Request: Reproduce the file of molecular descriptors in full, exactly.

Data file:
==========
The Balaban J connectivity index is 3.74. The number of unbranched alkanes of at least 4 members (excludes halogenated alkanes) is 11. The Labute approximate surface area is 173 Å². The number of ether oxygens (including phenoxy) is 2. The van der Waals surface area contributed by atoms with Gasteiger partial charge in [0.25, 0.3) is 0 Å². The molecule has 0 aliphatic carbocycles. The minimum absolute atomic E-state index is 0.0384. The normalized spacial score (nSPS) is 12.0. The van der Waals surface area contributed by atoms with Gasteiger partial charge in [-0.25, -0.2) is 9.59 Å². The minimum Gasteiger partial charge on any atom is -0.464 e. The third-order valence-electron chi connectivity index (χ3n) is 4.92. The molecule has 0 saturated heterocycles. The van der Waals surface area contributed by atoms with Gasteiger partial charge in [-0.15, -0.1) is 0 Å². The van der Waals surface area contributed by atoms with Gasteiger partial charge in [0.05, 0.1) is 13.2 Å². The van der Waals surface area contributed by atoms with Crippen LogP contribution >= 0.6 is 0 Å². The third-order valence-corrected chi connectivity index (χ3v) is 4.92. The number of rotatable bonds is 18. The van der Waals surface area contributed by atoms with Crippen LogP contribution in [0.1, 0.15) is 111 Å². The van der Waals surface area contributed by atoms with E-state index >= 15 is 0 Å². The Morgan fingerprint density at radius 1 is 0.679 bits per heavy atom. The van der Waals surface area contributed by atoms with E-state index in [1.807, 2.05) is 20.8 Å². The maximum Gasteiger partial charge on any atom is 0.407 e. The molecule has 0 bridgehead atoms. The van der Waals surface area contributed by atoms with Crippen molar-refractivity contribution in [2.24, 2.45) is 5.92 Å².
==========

The Balaban J connectivity index is 3.74. The number of unbranched alkanes of at least 4 members (excludes halogenated alkanes) is 11. The Labute approximate surface area is 173 Å². The number of ether oxygens (including phenoxy) is 2. The van der Waals surface area contributed by atoms with Gasteiger partial charge in [0.25, 0.3) is 0 Å². The molecule has 0 aliphatic carbocycles. The minimum absolute atomic E-state index is 0.0384. The normalized spacial score (nSPS) is 12.0. The van der Waals surface area contributed by atoms with Gasteiger partial charge in [-0.25, -0.2) is 9.59 Å². The minimum Gasteiger partial charge on any atom is -0.464 e. The third-order valence-electron chi connectivity index (χ3n) is 4.92. The molecule has 0 saturated heterocycles. The van der Waals surface area contributed by atoms with Gasteiger partial charge in [-0.15, -0.1) is 0 Å². The van der Waals surface area contributed by atoms with Gasteiger partial charge in [0.05, 0.1) is 13.2 Å². The van der Waals surface area contributed by atoms with Crippen LogP contribution >= 0.6 is 0 Å². The third-order valence-corrected chi connectivity index (χ3v) is 4.92. The number of rotatable bonds is 18. The van der Waals surface area contributed by atoms with Crippen LogP contribution in [0.1, 0.15) is 111 Å². The van der Waals surface area contributed by atoms with E-state index >= 15 is 0 Å². The Morgan fingerprint density at radius 1 is 0.679 bits per heavy atom. The van der Waals surface area contributed by atoms with E-state index in [1.807, 2.05) is 20.8 Å². The maximum Gasteiger partial charge on any atom is 0.407 e. The molecule has 0 bridgehead atoms. The van der Waals surface area contributed by atoms with Crippen molar-refractivity contribution in [2.24, 2.45) is 5.92 Å².